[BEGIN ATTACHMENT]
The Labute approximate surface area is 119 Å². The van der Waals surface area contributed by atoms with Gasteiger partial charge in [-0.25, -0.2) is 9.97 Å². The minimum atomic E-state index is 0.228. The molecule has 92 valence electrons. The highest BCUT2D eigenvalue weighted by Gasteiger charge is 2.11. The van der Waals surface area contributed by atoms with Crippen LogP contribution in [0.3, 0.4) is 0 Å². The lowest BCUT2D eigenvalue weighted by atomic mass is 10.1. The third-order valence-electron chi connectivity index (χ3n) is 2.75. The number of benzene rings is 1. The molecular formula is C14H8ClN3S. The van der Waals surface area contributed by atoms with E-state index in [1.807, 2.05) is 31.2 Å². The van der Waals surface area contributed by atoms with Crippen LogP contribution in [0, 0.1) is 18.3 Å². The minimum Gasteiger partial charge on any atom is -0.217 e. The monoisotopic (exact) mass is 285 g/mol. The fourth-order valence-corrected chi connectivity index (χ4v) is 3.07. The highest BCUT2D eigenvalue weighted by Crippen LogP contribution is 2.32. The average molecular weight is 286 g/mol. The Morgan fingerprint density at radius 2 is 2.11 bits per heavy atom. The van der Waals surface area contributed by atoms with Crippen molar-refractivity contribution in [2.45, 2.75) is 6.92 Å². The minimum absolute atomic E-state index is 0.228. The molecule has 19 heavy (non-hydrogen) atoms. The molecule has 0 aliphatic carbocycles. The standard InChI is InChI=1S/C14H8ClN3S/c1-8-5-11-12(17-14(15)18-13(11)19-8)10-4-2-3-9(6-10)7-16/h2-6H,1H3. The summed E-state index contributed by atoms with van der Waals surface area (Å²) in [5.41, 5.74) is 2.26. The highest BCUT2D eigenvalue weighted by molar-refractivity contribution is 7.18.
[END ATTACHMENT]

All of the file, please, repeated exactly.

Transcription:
The Labute approximate surface area is 119 Å². The van der Waals surface area contributed by atoms with Gasteiger partial charge in [-0.25, -0.2) is 9.97 Å². The minimum atomic E-state index is 0.228. The molecule has 92 valence electrons. The highest BCUT2D eigenvalue weighted by Gasteiger charge is 2.11. The van der Waals surface area contributed by atoms with Crippen LogP contribution in [0.3, 0.4) is 0 Å². The lowest BCUT2D eigenvalue weighted by atomic mass is 10.1. The third-order valence-electron chi connectivity index (χ3n) is 2.75. The number of benzene rings is 1. The molecular formula is C14H8ClN3S. The van der Waals surface area contributed by atoms with E-state index in [1.807, 2.05) is 31.2 Å². The van der Waals surface area contributed by atoms with Crippen LogP contribution in [0, 0.1) is 18.3 Å². The minimum Gasteiger partial charge on any atom is -0.217 e. The monoisotopic (exact) mass is 285 g/mol. The fourth-order valence-corrected chi connectivity index (χ4v) is 3.07. The highest BCUT2D eigenvalue weighted by Crippen LogP contribution is 2.32. The average molecular weight is 286 g/mol. The Morgan fingerprint density at radius 2 is 2.11 bits per heavy atom. The van der Waals surface area contributed by atoms with Crippen molar-refractivity contribution in [2.45, 2.75) is 6.92 Å². The minimum absolute atomic E-state index is 0.228. The molecule has 19 heavy (non-hydrogen) atoms. The molecule has 0 aliphatic carbocycles. The standard InChI is InChI=1S/C14H8ClN3S/c1-8-5-11-12(17-14(15)18-13(11)19-8)10-4-2-3-9(6-10)7-16/h2-6H,1H3. The summed E-state index contributed by atoms with van der Waals surface area (Å²) in [5.41, 5.74) is 2.26. The highest BCUT2D eigenvalue weighted by molar-refractivity contribution is 7.18.